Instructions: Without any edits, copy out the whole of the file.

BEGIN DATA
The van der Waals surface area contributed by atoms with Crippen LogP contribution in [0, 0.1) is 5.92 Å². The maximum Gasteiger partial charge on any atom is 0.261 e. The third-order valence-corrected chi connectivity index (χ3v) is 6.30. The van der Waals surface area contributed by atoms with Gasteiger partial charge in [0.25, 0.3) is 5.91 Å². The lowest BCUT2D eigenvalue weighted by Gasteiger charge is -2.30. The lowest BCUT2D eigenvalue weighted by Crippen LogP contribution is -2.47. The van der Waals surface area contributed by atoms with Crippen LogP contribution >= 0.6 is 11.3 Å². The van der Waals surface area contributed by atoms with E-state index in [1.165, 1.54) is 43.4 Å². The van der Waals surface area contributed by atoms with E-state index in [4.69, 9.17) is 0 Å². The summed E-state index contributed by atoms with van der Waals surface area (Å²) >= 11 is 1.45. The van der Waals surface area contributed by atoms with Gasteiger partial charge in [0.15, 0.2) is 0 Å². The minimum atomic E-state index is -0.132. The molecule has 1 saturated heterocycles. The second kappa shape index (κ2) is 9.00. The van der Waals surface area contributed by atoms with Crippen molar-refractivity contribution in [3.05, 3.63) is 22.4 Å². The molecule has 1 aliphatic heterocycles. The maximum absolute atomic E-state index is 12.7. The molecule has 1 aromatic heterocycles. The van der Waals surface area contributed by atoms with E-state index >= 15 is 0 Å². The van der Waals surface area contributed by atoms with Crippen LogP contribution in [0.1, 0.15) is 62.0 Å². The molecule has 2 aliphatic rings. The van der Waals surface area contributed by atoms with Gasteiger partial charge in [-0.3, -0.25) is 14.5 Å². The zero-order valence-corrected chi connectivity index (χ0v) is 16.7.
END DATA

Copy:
The van der Waals surface area contributed by atoms with Crippen LogP contribution in [0, 0.1) is 5.92 Å². The maximum Gasteiger partial charge on any atom is 0.261 e. The third-order valence-corrected chi connectivity index (χ3v) is 6.30. The van der Waals surface area contributed by atoms with Gasteiger partial charge in [0.25, 0.3) is 5.91 Å². The lowest BCUT2D eigenvalue weighted by Gasteiger charge is -2.30. The lowest BCUT2D eigenvalue weighted by Crippen LogP contribution is -2.47. The van der Waals surface area contributed by atoms with Crippen LogP contribution >= 0.6 is 11.3 Å². The van der Waals surface area contributed by atoms with E-state index in [1.165, 1.54) is 43.4 Å². The van der Waals surface area contributed by atoms with E-state index in [4.69, 9.17) is 0 Å². The summed E-state index contributed by atoms with van der Waals surface area (Å²) >= 11 is 1.45. The van der Waals surface area contributed by atoms with Gasteiger partial charge in [0.15, 0.2) is 0 Å². The minimum atomic E-state index is -0.132. The molecule has 1 saturated heterocycles. The second kappa shape index (κ2) is 9.00. The van der Waals surface area contributed by atoms with Crippen molar-refractivity contribution in [3.05, 3.63) is 22.4 Å². The molecule has 1 aliphatic heterocycles. The maximum absolute atomic E-state index is 12.7. The molecule has 1 aromatic heterocycles. The van der Waals surface area contributed by atoms with E-state index >= 15 is 0 Å². The van der Waals surface area contributed by atoms with Crippen LogP contribution in [0.1, 0.15) is 62.0 Å². The molecule has 2 aliphatic rings. The van der Waals surface area contributed by atoms with Gasteiger partial charge in [-0.3, -0.25) is 14.5 Å². The zero-order valence-corrected chi connectivity index (χ0v) is 16.7.